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The grass genera of the world

L. Watson, T.D. Macfarlane, and M.J. Dallwitz

Linkagrostis Garcia, Blanca & Torres

~ Agrostis (A. juressi Link)

Habit, vegetative morphology. Perennial; stoloniferous. Culms 40–80 cm high; herbaceous; unbranched above; 2–4 noded. Culm nodes exposed. Culm leaves present. Young shoots intravaginal. Leaves not basally aggregated; non-auriculate. Sheath margins free. Leaf blades linear to lanceolate; narrow; (4–)5–8(–10) mm wide (4–15 cm long); flat; not pseudopetiolate; without cross venation; persistent. Ligule an unfringed membrane; truncate; 0.2–0.5 mm long.

Reproductive organization. Plants bisexual, all with bisexual spikelets; with hermaphrodite florets. The spikelets hermaphrodite.

Inflorescence. Inflorescence paniculate; contracted (with short, erect branches); spicate (interrupted); espatheate; not comprising ‘partial inflorescences’ and foliar organs. Spikelet-bearing axes persistent. Spikelets not secund; pedicellate (the pedicels much shorter than the spikelets, not clavate); imbricate.

Female-fertile spikelets. Spikelets 2.5–3.2 mm long; compressed laterally; disarticulating above the glumes. Hairy callus absent. Callus glabrous.

Glumes two; more or less equal; about equalling the spikelets to exceeding the spikelets; long relative to the adjacent lemmas (somewhat exceeding it); puberulent; not pointed; awnless; carinate; similar (herbaceous, lanceolate). Lower glume 1 nerved. Upper glume 1 nerved. Spikelets with female-fertile florets only; without proximal incomplete florets.

Female-fertile florets 1. Lemmas similar in texture to the glumes (leathery, green); not becoming indurated; entire to incised; more or less linear, narrowed above; not deeply cleft (obtuse, truncate or denticulate); awnless to mucronate; hairless; non-carinate; without a germination flap; 5 nerved; with the nerves non-confluent. Palea present; conspicuous but relatively short to very reduced (no more than 1/5 the lemma length); tightly clasped by the lemma; apically notched; awnless, without apical setae. Lodicules present; 2; free; membranous (falcate); glabrous. Stamens 3. Anthers about 1.2 mm long. Ovary apically glabrous. Stigmas 2; white.

Fruit, embryo and seedling. Fruit small (about 1.5 mm long); ellipsoid; longitudinally grooved; compressed dorsiventrally. Hilum short. Embryo small.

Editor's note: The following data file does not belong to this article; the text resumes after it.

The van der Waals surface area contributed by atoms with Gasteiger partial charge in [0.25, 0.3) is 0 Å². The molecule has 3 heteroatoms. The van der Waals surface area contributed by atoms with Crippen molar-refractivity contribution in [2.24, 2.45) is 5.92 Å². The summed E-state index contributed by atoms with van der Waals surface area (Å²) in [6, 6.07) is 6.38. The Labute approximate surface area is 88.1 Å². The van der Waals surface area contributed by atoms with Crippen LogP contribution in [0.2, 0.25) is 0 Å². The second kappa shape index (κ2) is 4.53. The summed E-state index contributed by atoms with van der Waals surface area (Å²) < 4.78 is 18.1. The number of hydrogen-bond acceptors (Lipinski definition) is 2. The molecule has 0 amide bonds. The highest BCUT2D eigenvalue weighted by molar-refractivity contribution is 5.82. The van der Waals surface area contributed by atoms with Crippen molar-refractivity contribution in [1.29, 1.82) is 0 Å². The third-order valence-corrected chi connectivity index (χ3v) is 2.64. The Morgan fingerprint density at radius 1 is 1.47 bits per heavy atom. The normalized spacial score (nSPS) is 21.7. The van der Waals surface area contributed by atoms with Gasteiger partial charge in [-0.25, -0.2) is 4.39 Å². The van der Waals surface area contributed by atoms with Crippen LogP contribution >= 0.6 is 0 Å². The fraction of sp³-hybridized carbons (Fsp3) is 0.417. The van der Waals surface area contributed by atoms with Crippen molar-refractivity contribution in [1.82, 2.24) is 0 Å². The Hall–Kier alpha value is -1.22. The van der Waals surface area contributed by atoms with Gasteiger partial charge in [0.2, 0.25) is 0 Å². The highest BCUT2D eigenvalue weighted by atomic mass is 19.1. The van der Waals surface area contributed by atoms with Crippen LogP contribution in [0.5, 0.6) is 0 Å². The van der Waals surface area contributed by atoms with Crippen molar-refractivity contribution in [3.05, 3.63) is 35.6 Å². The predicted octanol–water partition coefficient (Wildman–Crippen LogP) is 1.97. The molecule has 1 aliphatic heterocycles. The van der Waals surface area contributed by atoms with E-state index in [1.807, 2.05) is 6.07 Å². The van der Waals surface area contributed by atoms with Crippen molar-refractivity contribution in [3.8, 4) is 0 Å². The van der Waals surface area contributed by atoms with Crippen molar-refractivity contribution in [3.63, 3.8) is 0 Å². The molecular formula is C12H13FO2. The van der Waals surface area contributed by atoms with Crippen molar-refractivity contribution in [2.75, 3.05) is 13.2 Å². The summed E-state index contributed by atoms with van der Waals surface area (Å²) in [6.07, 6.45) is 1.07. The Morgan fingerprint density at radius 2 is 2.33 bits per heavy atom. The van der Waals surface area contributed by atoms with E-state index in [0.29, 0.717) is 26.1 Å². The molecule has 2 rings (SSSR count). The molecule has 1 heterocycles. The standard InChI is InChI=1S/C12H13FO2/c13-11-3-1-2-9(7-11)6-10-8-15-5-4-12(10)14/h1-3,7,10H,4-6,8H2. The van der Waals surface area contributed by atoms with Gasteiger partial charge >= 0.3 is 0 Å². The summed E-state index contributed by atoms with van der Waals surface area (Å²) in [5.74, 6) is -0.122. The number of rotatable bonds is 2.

Abaxial leaf blade epidermis. Costal/intercostal zonation conspicuous. Papillae absent. Intercostal zones with typical long-cells. Mid-intercostal long-cells fusiform; having straight or only gently undulating walls. Microhairs absent. Stomata common. Costal silica bodies horizontally-elongated crenate/sinuous (?).

Transverse section of leaf blade, physiology. C3; XyMS+. Mesophyll not Isachne-type; not traversed by colourless columns. Leaf blade adaxially flat. Midrib not readily distinguishable; with one bundle only; without colourless mesophyll adaxially. Bulliforms present in discrete, regular adaxial groups; in simple fans. Combined sclerenchyma girders present. Sclerenchyma all associated with vascular bundles.

Cytology. Chromosome base number, x = 7. 2n = 14.

Classification. Watson & Dallwitz (1994): Pooideae; Poodae; Aveneae. Soreng et al. (2015): cf. Pooideae (as a synonym?); Poodae; Poeae; cf. Agrostidinae. 1 species (L. juressi).

Distribution, phytogeography, ecology. Iberian Peninsula and northeast Africa.

Mesophytic; shade species; glycophytic. In damp, shady places.

References, etc. Morphological/taxonomic: Garcia, Blanca and Torres 1987. Leaf anatomical: Garcia, Blanca and Torres 1987.

Illustrations. • L. juressi, as Agrostis: Trinius, Species Graminum 1 (1823)

We advise against extracting comparative information from the descriptions. This is much more easily achieved using the DELTA data files or the interactive key, which allows access to the character list, illustrations, full and partial descriptions, diagnostic descriptions, differences and similarities between taxa, lists of taxa exhibiting or lacking specified attributes, distributions of character states within any set of taxa, geographical distribution, and classifications. See also Guidelines for using data taken from Web publications.

Cite this publication as: ‘Watson, L., Macfarlane, T.D., and Dallwitz, M.J. 1992 onwards. The grass genera of the world: descriptions, illustrations, identification, and information retrieval; including synonyms, morphology, anatomy, physiology, phytochemistry, cytology, classification, pathogens, world and local distribution, and references. Version: 11th December 2017.’.